Tonight - Lola Blau
By Georg Kreisler, with an English Version by Don White
Copywright 1974 Josef Weinberger Limited
Perfromed at the New End Theatre London NW3
January 7-30, 2005
Tonight: Lola Blau was first performed in the Kleines Theater der Josefstadt in Vienna and ended after a run of 175 sold-out performances. This success, later repeated in Berlin, Hamburg and Israel, had not been expected by anyone, least of all by the manager of the Kleines Theater der Josefstadt, who had been under the impression that Topsy Kueppers, who created the role of Lola Blau, was going to give an evening of chansons. But the public everywhere has taken Lola Blau to its heart, because it recognised instantly that Lola Blau's story is the story of the twentieth century.
Lola Blau is a Jewish singer trying to find work in Nazi-occupied Vienna. When the going gets tough, she gets going, escaping to the United States where she is obliged to sing in seedy nightclubs before achieving fame. After the war she returns with some trepidation, to Vienna.
Her story is told in a near continuous flow of Kurt Weill-style numbers, each cleverly evoking a mood, a period and a particular environment in words and musical accompaniment. We first see Lola in optimistic vein packing to leave for her first job in Linz, singing 'Number One, Theatre Street', all naïve ambition and impossible dreams. A moment later she's being evicted a day early by a landlady concerned about renting to Jews, prompting 'Silent Voices' whose lyrics display the sense of betrayal and paranoia produced by Nazi anti-semitism.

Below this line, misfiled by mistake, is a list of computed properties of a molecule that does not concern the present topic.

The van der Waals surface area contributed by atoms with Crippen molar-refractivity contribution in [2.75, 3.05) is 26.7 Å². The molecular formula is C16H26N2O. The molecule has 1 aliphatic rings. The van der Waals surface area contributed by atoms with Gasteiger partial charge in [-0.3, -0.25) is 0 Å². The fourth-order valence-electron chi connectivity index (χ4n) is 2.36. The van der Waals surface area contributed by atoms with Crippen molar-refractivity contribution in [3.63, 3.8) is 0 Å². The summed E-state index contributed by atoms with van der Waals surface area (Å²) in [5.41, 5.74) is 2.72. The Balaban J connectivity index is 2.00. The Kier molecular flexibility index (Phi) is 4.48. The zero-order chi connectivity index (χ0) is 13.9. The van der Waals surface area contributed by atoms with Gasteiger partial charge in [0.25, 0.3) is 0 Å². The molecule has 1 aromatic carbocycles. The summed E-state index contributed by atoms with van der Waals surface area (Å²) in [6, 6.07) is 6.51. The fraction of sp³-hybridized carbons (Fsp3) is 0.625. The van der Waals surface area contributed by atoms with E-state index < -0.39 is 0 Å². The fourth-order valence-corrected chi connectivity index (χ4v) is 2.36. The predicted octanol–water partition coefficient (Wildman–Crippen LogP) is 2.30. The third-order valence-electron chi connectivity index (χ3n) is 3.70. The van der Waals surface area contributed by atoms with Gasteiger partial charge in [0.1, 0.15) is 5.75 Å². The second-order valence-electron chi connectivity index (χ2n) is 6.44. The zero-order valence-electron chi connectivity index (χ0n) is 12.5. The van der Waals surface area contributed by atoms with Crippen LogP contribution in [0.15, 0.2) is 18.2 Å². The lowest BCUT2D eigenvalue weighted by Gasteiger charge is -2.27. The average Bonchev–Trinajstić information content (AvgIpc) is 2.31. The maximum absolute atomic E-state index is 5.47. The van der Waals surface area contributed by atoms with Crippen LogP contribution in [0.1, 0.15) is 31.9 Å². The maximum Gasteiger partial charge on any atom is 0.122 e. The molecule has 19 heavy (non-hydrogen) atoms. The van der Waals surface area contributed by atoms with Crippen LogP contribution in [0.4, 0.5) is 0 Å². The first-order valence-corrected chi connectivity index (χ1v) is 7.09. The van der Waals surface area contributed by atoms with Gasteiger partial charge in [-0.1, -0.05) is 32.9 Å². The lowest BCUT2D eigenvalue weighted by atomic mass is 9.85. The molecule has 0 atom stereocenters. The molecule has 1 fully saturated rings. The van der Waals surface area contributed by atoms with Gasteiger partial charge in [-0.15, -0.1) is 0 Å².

Other numbers show Lola at railway stations, in cheap cabarets, or on the move again until with 'Miracles Can Happen' she gets a US visa.
There are around twenty chansons, during and between numbers we glimpse stills and footage of hard historic facts - Hitler on podiums, daubed 'Juden' signs and body-littered battlefields. Lola's pride at having survived and her guilt at having left Europe is neatly and poignantly caught by juxtaposing the horrors of war with contemporaneous American culture caught in refrains from 'The Good Ship Lollipop' and 'Chattanooga Choo Choo'.
Lola's return to Vienna prompts a song about collaborators 'Frau Schmidt', a brilliant pastiche of musical styles played out before an impresario 'Herr Director' and a sardonic send-up of 'Thank God for Hollywood' sung to Mozart's Piano Sonata in C major.